I’ve definitely had to step up my game. I’ve never been much of a planner, I’m usually a “go with the flow and see what happens” kind of gal. So, yeah, the transition has definitely had its challenges. But I’ve grown in every area of my life. My songwriting is so much deeper, and more meaningful now, and I owe it all to my son, Rhodes.

Johnny: Speaking of a world gone mad, everything for working musicians pretty much turned upside down this past spring. What went through your mind when the order to close all bars, limit gatherings, etc., came down? 

Lauren: It was scary. Most of our income comes from playing live music, so not being able to play or book future shows has been weird and hard. 

Everything feels uncertain. But I’ve been doing a lot of writing and filling up my cup. I’m trying not to focus too much on what I can’t do, and focus instead on things I can do. Although this season is hard, I know it’s not forever. 

Johnny: As things have sort of opened back up then closed back down and the general yo-yo effect has become the new normal, have you been working toward any specific goals for when things get back to “normal?”

Lauren: I’ve got a new album called “Field Notes” coming out. We are almost done recording, so I’ve been working really hard on that. 

I know a lot of bands are playing live right now, but that’s really not an option for me with a young kiddo. Our babysitting options are very few at the moment. 

I’m not sure how touring will look going forward, but I feel good knowing that right now, I’m doing what I need to do to keep my family safe…even when my heart is aching for the road.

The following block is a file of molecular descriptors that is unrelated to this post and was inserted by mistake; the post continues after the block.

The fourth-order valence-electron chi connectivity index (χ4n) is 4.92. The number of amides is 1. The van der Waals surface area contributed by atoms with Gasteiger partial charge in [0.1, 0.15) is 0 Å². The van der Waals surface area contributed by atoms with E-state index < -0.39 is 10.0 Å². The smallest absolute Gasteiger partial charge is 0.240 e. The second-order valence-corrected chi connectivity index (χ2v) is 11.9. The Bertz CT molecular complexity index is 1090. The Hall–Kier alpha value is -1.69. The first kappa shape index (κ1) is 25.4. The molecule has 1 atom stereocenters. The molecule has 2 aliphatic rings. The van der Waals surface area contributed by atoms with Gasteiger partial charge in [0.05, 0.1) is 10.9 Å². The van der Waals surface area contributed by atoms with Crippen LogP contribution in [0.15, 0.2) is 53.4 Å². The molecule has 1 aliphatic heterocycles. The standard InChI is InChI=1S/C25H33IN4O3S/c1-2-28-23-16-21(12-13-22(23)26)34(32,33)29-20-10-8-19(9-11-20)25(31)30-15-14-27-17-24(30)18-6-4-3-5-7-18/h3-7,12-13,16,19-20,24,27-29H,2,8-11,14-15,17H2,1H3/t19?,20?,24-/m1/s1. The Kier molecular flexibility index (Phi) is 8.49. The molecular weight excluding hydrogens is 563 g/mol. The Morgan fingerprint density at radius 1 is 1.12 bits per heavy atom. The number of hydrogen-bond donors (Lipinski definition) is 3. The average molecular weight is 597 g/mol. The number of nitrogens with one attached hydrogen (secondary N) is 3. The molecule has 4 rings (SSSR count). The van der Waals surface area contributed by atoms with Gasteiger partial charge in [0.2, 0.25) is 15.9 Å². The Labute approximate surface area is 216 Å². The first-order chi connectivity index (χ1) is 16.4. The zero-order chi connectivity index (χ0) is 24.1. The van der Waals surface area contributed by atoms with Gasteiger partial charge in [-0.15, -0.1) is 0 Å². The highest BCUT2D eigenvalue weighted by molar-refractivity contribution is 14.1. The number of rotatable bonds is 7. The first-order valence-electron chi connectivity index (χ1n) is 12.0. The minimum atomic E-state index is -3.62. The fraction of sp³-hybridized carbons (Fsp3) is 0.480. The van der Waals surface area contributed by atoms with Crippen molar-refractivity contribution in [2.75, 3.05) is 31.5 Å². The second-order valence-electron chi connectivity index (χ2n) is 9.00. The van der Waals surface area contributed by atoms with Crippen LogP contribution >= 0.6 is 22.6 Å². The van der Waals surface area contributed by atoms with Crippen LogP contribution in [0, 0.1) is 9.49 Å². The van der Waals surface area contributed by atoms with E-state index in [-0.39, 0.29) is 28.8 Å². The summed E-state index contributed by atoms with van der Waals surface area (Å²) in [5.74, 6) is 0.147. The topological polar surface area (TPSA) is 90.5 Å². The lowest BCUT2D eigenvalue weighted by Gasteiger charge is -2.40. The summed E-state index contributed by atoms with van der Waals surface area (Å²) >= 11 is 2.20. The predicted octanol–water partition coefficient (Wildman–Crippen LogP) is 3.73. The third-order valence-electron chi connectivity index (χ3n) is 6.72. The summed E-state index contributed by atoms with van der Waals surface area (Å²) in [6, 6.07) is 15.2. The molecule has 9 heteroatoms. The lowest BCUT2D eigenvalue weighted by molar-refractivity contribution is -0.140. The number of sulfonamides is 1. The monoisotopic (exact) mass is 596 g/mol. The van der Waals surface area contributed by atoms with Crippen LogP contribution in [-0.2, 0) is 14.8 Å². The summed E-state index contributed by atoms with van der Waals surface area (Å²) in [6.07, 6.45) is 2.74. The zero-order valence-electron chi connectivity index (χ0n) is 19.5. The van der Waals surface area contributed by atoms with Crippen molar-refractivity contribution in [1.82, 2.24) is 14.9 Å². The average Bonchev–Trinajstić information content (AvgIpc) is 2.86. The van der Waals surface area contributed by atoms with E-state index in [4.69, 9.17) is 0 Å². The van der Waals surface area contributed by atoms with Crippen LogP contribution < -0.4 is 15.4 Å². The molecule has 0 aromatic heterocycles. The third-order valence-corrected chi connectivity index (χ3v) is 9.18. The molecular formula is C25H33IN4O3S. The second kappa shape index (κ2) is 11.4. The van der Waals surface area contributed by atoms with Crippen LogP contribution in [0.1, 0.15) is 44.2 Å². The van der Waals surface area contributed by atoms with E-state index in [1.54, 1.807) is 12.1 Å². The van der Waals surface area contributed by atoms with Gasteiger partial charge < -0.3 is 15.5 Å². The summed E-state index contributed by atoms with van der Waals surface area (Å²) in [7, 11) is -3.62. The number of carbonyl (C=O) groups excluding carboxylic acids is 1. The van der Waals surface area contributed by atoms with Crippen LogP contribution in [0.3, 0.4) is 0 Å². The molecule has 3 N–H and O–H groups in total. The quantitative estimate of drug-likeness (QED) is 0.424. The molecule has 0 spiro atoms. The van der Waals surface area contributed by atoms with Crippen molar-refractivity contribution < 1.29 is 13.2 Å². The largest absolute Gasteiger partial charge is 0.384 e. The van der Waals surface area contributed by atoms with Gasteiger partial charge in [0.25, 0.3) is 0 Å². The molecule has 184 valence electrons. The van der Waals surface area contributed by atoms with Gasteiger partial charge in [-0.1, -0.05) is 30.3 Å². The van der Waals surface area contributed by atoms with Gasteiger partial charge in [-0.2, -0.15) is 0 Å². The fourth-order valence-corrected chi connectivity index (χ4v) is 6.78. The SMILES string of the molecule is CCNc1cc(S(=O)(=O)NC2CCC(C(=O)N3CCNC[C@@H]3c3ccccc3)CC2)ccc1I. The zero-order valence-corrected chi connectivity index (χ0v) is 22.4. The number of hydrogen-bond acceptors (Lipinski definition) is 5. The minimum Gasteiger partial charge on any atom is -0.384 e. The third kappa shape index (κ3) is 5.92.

Johnny: A lot of musicians started doing live streams just to maintain that sense or normalcy, and to give fans a way to still enjoy that live music experience as well as show their appreciation through some creative tipping avenues. Did you climb on that train and, if so, did you feel that adequately satiated that desire to perform live in front of an in-person audience or did it still lack that…something? 

Lauren: I’ve done one live stream, and I’ve got another scheduled September 17th with the fine folks at Universal Language. 

But I’ve gotta say, that first one was weird. I was really nervous. It’s hard to connect through a screen. I’m glad we have the option to do live streams, but I sure do miss the connection. 

People have been very generous buying merch though. That has been so helpful. I’m not even sure they realize how much it means to an artist, especially right now. Spending $20 on a shirt helps keep the lights on and food on the table. It’s also what has made recording this new music possible.

Johnny: So, you’ve got this new podcast, Groove LAB, you’ve started. When did that idea start to take shape in your head? Was it a product of boredom from the lack of a live creative outlet or was it something you’d had in mind for a while, or simply the fruition of a few conversations sitting around with bandmates and family? Or perhaps all of the above?

Lauren: Starting the Groove LAB podcast has been something I’ve talked about for a while. I started listening to podcasts when my son was born so I could have some “adult interaction” and feel like I was with friends when I couldn’t be. I’m not the kind of person who can sit around doing nothing, so I just decided to go for it. 

Johnny: Were there any specific challenges to overcome in taking it from idea to reality?